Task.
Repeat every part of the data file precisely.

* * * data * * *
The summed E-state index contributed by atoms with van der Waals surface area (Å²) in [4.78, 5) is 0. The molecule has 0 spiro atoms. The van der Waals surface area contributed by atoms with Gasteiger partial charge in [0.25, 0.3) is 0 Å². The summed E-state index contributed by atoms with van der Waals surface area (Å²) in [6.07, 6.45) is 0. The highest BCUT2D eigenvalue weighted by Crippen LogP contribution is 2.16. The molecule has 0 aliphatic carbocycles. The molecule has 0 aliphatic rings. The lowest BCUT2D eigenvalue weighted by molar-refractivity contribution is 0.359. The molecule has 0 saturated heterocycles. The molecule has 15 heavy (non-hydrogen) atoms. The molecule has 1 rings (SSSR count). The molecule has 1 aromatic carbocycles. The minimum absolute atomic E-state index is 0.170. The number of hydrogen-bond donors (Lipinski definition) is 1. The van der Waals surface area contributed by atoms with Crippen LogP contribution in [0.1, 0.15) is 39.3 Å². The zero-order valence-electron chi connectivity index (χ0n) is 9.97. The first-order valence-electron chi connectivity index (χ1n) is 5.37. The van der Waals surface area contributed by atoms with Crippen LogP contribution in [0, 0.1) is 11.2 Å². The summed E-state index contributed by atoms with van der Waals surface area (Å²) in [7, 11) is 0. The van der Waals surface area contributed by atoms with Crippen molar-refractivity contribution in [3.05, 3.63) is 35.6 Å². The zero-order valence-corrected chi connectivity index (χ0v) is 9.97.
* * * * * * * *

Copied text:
The summed E-state index contributed by atoms with van der Waals surface area (Å²) in [4.78, 5) is 0. The molecule has 0 spiro atoms. The van der Waals surface area contributed by atoms with Gasteiger partial charge in [0.25, 0.3) is 0 Å². The summed E-state index contributed by atoms with van der Waals surface area (Å²) in [6.07, 6.45) is 0. The highest BCUT2D eigenvalue weighted by Crippen LogP contribution is 2.16. The molecule has 0 aliphatic carbocycles. The molecule has 0 aliphatic rings. The lowest BCUT2D eigenvalue weighted by molar-refractivity contribution is 0.359. The molecule has 0 saturated heterocycles. The molecule has 15 heavy (non-hydrogen) atoms. The molecule has 1 rings (SSSR count). The molecule has 1 aromatic carbocycles. The minimum absolute atomic E-state index is 0.170. The number of hydrogen-bond donors (Lipinski definition) is 1. The van der Waals surface area contributed by atoms with Crippen LogP contribution in [0.1, 0.15) is 39.3 Å². The zero-order valence-electron chi connectivity index (χ0n) is 9.97. The first-order valence-electron chi connectivity index (χ1n) is 5.37. The van der Waals surface area contributed by atoms with Crippen LogP contribution in [0, 0.1) is 11.2 Å². The summed E-state index contributed by atoms with van der Waals surface area (Å²) in [7, 11) is 0. The van der Waals surface area contributed by atoms with Crippen molar-refractivity contribution in [3.05, 3.63) is 35.6 Å². The zero-order valence-corrected chi connectivity index (χ0v) is 9.97.